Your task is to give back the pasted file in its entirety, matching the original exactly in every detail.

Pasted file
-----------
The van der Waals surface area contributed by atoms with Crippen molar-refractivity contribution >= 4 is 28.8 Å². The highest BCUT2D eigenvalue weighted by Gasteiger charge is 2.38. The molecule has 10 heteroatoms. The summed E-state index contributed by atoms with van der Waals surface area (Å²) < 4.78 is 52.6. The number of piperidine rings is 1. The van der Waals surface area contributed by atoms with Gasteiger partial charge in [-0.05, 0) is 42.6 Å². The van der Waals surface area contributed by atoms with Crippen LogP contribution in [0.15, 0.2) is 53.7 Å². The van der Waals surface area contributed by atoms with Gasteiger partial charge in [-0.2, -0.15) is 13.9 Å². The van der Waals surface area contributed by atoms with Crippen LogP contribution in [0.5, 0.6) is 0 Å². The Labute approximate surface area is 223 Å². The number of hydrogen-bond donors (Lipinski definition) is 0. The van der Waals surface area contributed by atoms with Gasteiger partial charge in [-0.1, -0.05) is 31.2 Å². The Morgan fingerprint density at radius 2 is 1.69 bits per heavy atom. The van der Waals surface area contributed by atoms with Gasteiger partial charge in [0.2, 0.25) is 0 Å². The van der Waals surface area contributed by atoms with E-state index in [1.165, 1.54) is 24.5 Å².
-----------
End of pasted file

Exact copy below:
The van der Waals surface area contributed by atoms with Crippen molar-refractivity contribution >= 4 is 28.8 Å². The highest BCUT2D eigenvalue weighted by Gasteiger charge is 2.38. The molecule has 10 heteroatoms. The summed E-state index contributed by atoms with van der Waals surface area (Å²) < 4.78 is 52.6. The number of piperidine rings is 1. The van der Waals surface area contributed by atoms with Gasteiger partial charge in [-0.05, 0) is 42.6 Å². The van der Waals surface area contributed by atoms with Crippen LogP contribution in [0.15, 0.2) is 53.7 Å². The van der Waals surface area contributed by atoms with Gasteiger partial charge in [-0.2, -0.15) is 13.9 Å². The van der Waals surface area contributed by atoms with Crippen LogP contribution in [0.5, 0.6) is 0 Å². The Labute approximate surface area is 223 Å². The number of hydrogen-bond donors (Lipinski definition) is 0. The van der Waals surface area contributed by atoms with Gasteiger partial charge in [-0.1, -0.05) is 31.2 Å². The Morgan fingerprint density at radius 2 is 1.69 bits per heavy atom. The van der Waals surface area contributed by atoms with Gasteiger partial charge in [0.2, 0.25) is 0 Å². The van der Waals surface area contributed by atoms with E-state index in [1.165, 1.54) is 24.5 Å².